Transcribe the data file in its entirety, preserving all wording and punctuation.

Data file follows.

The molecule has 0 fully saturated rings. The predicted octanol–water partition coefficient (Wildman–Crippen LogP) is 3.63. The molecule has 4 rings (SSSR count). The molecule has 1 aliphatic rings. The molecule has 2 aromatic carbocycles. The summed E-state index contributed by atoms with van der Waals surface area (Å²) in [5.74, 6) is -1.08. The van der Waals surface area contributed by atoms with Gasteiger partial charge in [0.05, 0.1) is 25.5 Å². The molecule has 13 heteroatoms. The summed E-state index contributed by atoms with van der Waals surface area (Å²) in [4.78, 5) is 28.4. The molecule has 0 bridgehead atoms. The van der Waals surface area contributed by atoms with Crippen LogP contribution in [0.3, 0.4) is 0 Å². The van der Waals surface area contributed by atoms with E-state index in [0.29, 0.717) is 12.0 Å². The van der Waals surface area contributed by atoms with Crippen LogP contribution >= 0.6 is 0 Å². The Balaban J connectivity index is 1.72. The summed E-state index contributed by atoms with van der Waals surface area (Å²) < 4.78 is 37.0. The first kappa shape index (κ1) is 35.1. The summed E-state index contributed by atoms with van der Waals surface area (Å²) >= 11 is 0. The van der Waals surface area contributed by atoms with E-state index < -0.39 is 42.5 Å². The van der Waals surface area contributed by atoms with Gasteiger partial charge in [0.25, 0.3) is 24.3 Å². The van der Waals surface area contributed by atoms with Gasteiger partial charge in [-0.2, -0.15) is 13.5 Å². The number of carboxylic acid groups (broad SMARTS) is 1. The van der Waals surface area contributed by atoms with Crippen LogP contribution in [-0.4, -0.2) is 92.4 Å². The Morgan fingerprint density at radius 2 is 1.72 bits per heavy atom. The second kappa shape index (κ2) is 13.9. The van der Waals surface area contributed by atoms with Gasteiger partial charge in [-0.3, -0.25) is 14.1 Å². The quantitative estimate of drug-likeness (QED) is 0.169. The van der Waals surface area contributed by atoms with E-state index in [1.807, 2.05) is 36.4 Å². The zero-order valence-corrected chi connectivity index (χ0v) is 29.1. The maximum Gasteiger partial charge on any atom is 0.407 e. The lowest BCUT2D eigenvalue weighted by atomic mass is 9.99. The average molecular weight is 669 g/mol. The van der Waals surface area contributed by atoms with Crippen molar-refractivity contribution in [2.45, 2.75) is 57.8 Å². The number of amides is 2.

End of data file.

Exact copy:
The molecule has 0 fully saturated rings. The predicted octanol–water partition coefficient (Wildman–Crippen LogP) is 3.63. The molecule has 4 rings (SSSR count). The molecule has 1 aliphatic rings. The molecule has 2 aromatic carbocycles. The summed E-state index contributed by atoms with van der Waals surface area (Å²) in [5.74, 6) is -1.08. The van der Waals surface area contributed by atoms with Gasteiger partial charge in [0.05, 0.1) is 25.5 Å². The molecule has 13 heteroatoms. The summed E-state index contributed by atoms with van der Waals surface area (Å²) in [4.78, 5) is 28.4. The molecule has 0 bridgehead atoms. The van der Waals surface area contributed by atoms with Crippen LogP contribution in [0.3, 0.4) is 0 Å². The van der Waals surface area contributed by atoms with E-state index in [0.29, 0.717) is 12.0 Å². The van der Waals surface area contributed by atoms with Crippen LogP contribution >= 0.6 is 0 Å². The Balaban J connectivity index is 1.72. The summed E-state index contributed by atoms with van der Waals surface area (Å²) < 4.78 is 37.0. The first kappa shape index (κ1) is 35.1. The summed E-state index contributed by atoms with van der Waals surface area (Å²) >= 11 is 0. The van der Waals surface area contributed by atoms with E-state index < -0.39 is 42.5 Å². The van der Waals surface area contributed by atoms with Gasteiger partial charge in [0.25, 0.3) is 24.3 Å². The van der Waals surface area contributed by atoms with Gasteiger partial charge in [-0.2, -0.15) is 13.5 Å². The number of carboxylic acid groups (broad SMARTS) is 1. The van der Waals surface area contributed by atoms with Crippen LogP contribution in [-0.4, -0.2) is 92.4 Å². The Morgan fingerprint density at radius 2 is 1.72 bits per heavy atom. The second kappa shape index (κ2) is 13.9. The van der Waals surface area contributed by atoms with Gasteiger partial charge in [-0.3, -0.25) is 14.1 Å². The quantitative estimate of drug-likeness (QED) is 0.169. The van der Waals surface area contributed by atoms with E-state index in [1.807, 2.05) is 36.4 Å². The zero-order valence-corrected chi connectivity index (χ0v) is 29.1. The maximum Gasteiger partial charge on any atom is 0.407 e. The lowest BCUT2D eigenvalue weighted by atomic mass is 9.99. The average molecular weight is 669 g/mol. The van der Waals surface area contributed by atoms with Crippen molar-refractivity contribution in [2.45, 2.75) is 57.8 Å². The number of amides is 2.